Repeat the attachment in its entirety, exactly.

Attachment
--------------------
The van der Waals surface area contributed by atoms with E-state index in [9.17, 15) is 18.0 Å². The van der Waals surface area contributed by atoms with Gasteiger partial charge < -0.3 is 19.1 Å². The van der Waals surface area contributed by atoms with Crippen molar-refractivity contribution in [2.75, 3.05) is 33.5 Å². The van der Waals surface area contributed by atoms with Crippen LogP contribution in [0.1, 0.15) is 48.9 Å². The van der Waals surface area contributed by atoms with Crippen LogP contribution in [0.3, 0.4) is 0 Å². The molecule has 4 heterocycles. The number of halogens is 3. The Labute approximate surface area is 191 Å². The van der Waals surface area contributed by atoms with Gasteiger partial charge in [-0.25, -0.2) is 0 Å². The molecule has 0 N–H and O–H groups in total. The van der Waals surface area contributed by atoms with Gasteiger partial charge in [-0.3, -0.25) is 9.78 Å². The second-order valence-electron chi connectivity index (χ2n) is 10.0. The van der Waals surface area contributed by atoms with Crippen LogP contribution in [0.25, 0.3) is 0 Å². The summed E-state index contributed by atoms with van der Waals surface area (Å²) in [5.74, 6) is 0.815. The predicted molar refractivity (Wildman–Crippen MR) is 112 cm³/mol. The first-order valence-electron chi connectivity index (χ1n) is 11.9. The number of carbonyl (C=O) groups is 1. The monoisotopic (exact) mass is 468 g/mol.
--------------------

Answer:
The van der Waals surface area contributed by atoms with E-state index in [9.17, 15) is 18.0 Å². The van der Waals surface area contributed by atoms with Gasteiger partial charge < -0.3 is 19.1 Å². The van der Waals surface area contributed by atoms with Crippen molar-refractivity contribution in [2.75, 3.05) is 33.5 Å². The van der Waals surface area contributed by atoms with Crippen LogP contribution in [0.1, 0.15) is 48.9 Å². The van der Waals surface area contributed by atoms with Crippen LogP contribution in [0.3, 0.4) is 0 Å². The molecule has 4 heterocycles. The number of halogens is 3. The Labute approximate surface area is 191 Å². The van der Waals surface area contributed by atoms with Gasteiger partial charge in [-0.25, -0.2) is 0 Å². The molecule has 0 N–H and O–H groups in total. The van der Waals surface area contributed by atoms with Gasteiger partial charge in [-0.3, -0.25) is 9.78 Å². The second-order valence-electron chi connectivity index (χ2n) is 10.0. The van der Waals surface area contributed by atoms with Crippen LogP contribution in [0.25, 0.3) is 0 Å². The summed E-state index contributed by atoms with van der Waals surface area (Å²) in [5.74, 6) is 0.815. The predicted molar refractivity (Wildman–Crippen MR) is 112 cm³/mol. The first-order valence-electron chi connectivity index (χ1n) is 11.9. The number of carbonyl (C=O) groups is 1. The monoisotopic (exact) mass is 468 g/mol.